Global Capacity: Trends, Drivers, Enables and Data Centers
As published in the May Issue of SubTel Forum Magazine
By Kaushik Sengupta
May 18, 2022
The submarine cable industry continues to see unprecedented growth. Looking at recent reports suggest that during the period 2022 – 2024, we could expect to see some ~$10bn of further investment in new subsea cables, with that growth coming from both established and emerging markets. Let’s take a look at some of the trends, drivers, and enablers behind these staggering numbers.
Firstly, there is a growing trend for data centres to seek to ‘land’ submarine cables, rather than the traditional model of stand-alone cable landing stations feeding cables into the data centre ecosystem. With the subsea industry having been around for much longer than the data centre industry, there are a surprisingly significant number of similarities between the two, which, has led to a logical alignment.
Both sectors are highly capital intensive. Constructing a state-of-the-art, fully equipped, high-quality data centre of a decent size (5–30MW) normally costs between USD30 million and USD300 million. Building a state-of-the-art, multi TB submarine cable network that is several thousands of kilometres in length requires a similar investment.
Both sectors have long lead times. Data centres have lead times of 1–2 years, while cable projects take 1–4 years or longer. Proper capacity planning is required to start building ahead of demand in both cases, be it subsea cables or data centres. Consequently, we are seeing a great deal of alignment in the planning stages of subsea projects with slated data centre builds.
There is always going to be growing demand in such a fast-changing environment. The demand for digital services supported by submarine cables and consequently data centre infrastructure, is growing quickly as evidenced by almost daily announcements of new data centre projects, in all corners of the globe. This also includes the emergence of edge data centres, which in many cases are perfect to ‘double up’ and act as cable landing sites for subsea cables, given that in most instances subsea cables typically land in locations that aren’t necessarily highly populous city centres, but do lend themselves to edge-type facilities.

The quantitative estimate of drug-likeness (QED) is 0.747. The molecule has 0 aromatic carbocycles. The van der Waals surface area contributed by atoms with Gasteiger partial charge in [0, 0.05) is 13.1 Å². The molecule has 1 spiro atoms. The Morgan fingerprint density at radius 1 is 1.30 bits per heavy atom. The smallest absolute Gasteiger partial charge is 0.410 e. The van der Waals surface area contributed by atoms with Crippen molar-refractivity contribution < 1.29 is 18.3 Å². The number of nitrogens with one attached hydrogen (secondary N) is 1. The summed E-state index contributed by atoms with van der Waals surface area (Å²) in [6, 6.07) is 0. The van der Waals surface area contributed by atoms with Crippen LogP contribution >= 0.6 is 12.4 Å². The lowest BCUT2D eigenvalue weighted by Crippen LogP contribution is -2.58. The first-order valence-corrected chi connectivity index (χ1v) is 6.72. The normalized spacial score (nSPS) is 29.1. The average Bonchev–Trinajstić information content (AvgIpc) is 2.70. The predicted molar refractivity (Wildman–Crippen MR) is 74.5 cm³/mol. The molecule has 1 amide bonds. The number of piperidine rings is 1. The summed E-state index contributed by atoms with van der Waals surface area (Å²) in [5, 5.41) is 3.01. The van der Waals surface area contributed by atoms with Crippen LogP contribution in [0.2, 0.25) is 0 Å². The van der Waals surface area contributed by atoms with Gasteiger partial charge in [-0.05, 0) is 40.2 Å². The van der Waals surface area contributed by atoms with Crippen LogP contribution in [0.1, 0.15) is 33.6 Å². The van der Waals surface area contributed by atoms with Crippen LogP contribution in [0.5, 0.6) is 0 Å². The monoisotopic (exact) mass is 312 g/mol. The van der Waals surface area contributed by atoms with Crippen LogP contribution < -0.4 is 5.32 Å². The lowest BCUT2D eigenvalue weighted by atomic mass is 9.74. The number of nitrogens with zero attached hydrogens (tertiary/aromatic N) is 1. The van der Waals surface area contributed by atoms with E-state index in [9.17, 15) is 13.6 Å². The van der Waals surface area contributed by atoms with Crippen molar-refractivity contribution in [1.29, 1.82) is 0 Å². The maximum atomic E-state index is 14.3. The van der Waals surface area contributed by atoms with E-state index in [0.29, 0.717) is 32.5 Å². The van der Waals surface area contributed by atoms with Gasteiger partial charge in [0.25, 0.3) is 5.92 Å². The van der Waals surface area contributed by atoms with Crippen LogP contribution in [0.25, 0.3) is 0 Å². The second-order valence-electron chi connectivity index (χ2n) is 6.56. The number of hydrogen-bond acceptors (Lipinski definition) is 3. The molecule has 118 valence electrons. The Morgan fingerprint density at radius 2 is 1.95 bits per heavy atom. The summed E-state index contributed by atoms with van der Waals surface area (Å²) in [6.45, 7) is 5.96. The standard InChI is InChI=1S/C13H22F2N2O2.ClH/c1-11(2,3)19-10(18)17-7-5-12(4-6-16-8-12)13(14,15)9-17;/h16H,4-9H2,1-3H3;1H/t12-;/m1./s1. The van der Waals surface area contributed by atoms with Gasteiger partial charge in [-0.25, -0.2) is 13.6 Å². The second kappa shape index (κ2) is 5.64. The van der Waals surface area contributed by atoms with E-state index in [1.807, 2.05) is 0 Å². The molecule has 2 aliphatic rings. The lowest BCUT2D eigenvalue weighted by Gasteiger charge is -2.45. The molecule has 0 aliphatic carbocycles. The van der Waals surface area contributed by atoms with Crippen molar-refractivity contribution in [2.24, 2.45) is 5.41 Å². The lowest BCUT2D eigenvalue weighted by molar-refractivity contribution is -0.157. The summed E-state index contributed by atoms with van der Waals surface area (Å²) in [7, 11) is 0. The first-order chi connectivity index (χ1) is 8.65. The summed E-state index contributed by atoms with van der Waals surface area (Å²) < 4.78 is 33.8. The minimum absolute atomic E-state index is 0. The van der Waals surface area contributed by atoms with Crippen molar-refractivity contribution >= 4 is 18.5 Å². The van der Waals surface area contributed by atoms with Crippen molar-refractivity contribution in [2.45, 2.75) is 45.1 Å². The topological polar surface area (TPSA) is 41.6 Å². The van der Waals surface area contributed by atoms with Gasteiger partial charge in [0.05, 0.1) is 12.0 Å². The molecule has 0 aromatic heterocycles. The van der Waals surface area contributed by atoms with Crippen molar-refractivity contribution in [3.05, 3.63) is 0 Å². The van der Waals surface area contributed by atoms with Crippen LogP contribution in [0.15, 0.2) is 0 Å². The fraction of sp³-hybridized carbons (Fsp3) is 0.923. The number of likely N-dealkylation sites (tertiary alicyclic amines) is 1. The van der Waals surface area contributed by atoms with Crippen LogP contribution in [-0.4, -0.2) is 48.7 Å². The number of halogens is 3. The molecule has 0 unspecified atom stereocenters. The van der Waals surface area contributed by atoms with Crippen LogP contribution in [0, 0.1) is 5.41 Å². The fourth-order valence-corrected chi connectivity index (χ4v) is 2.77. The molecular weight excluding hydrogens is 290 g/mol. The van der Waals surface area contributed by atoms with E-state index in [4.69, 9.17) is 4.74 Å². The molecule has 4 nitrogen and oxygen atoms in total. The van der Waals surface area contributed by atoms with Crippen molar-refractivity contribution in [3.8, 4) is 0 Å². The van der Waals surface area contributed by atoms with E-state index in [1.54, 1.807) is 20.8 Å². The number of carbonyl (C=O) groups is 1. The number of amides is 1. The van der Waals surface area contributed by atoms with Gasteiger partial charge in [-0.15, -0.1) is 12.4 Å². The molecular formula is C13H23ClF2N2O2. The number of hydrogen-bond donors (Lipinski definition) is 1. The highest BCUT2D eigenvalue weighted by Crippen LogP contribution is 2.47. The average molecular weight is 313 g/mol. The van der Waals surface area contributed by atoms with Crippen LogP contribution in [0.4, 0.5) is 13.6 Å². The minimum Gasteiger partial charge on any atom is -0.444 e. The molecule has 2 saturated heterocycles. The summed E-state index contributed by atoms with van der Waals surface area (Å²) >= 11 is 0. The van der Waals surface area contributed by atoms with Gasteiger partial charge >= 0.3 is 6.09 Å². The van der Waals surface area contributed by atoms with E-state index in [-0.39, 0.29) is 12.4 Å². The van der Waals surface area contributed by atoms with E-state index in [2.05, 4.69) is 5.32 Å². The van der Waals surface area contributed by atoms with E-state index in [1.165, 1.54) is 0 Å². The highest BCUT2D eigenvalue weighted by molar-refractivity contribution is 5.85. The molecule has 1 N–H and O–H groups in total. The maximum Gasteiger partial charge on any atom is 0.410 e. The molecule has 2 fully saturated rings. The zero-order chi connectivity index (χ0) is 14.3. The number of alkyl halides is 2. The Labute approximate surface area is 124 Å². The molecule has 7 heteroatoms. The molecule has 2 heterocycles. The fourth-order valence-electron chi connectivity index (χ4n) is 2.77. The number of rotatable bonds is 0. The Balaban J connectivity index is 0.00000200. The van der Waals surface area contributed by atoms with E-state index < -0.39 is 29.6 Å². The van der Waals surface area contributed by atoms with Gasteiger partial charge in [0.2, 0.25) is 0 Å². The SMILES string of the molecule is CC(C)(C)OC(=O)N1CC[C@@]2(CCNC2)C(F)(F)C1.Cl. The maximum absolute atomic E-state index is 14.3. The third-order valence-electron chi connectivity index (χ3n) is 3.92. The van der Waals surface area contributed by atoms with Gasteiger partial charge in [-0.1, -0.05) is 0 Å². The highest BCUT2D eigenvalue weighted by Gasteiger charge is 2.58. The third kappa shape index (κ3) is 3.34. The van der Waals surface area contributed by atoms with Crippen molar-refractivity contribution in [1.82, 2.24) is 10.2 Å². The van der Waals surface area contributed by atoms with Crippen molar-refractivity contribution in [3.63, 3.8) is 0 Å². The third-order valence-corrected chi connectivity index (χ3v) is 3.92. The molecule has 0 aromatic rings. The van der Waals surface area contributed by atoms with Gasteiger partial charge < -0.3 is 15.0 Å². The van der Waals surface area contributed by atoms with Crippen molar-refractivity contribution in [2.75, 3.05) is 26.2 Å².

Disruptive technological innovation continues unabated. The technologies used for submarine cables built in 2021 are considerably improved compared to those used for submarine cables built at the turn of the century. In many ways, you could argue that Shannon’s law limit is looming and will be the next big challenge to overcome. Who remembers the last time something less than a 10G service was activated on a subsea route? Similarly, there have been considerable technological evolutions in the data centre space to push the power usage efficiency (PUE) ratio close to 1, while increasing the density and evolving architecture. Unit economics continue improving in both industries.
Many submarine cables were initially funded and deployed by telecoms operators, as were many data centres (though there were also non-operator providers). Hyperscalers have now entered both sectors in a major way. Hyperscaler’s first built their own data centres and are now building their ownsubsea cable networks.
Subsea cables and data centres are a natural fit and it is certainly a trend we won’t see diminishing in the foreseeable future. One thing to ponder though, is the cyclical nature of all things technology related. In recent history, there have been periods during which there was a relative over-supply of submarine cable capacity. This held back investment into new submarine cable systems for a period in the early 2000’s, even though the demand for submarine cable capacity continued to grow. It is not yet clear if the data centre industry will go through the same cycle in coming years on the back of further efficiency in power usage and the growing evolution from an environment of hardware to one of connectivity.
So, with this highly focussed alignment between subsea cables and data centres, what can we expect to see from the subsea industry in terms of routes and markets in the near term? We could break this down into three key categories. Firstly, hyperscale – where are the new global ‘hotspots’ based on cloud regions, secondly, emerging trend of building edge facilities in tier two cities / markets and finally, resiliency to support the entire ecosystem.
From a hyperscale perspective, two markets to watch over the next couple of years are India and east Asia, where approximately 40% of all data centre developments are happening or are slated to happen. Of this 40%, approximately 60% is geared towards wholesale activity, Vs. retail. By comparison, Europe accounts for approximately 25% new data centre developments, with most of this investment geared towards retail markets and the bolstering & expansion of existing infrastructure in well-established markets. So, let’s follow the activity and look at the implications for the subsea market in this context.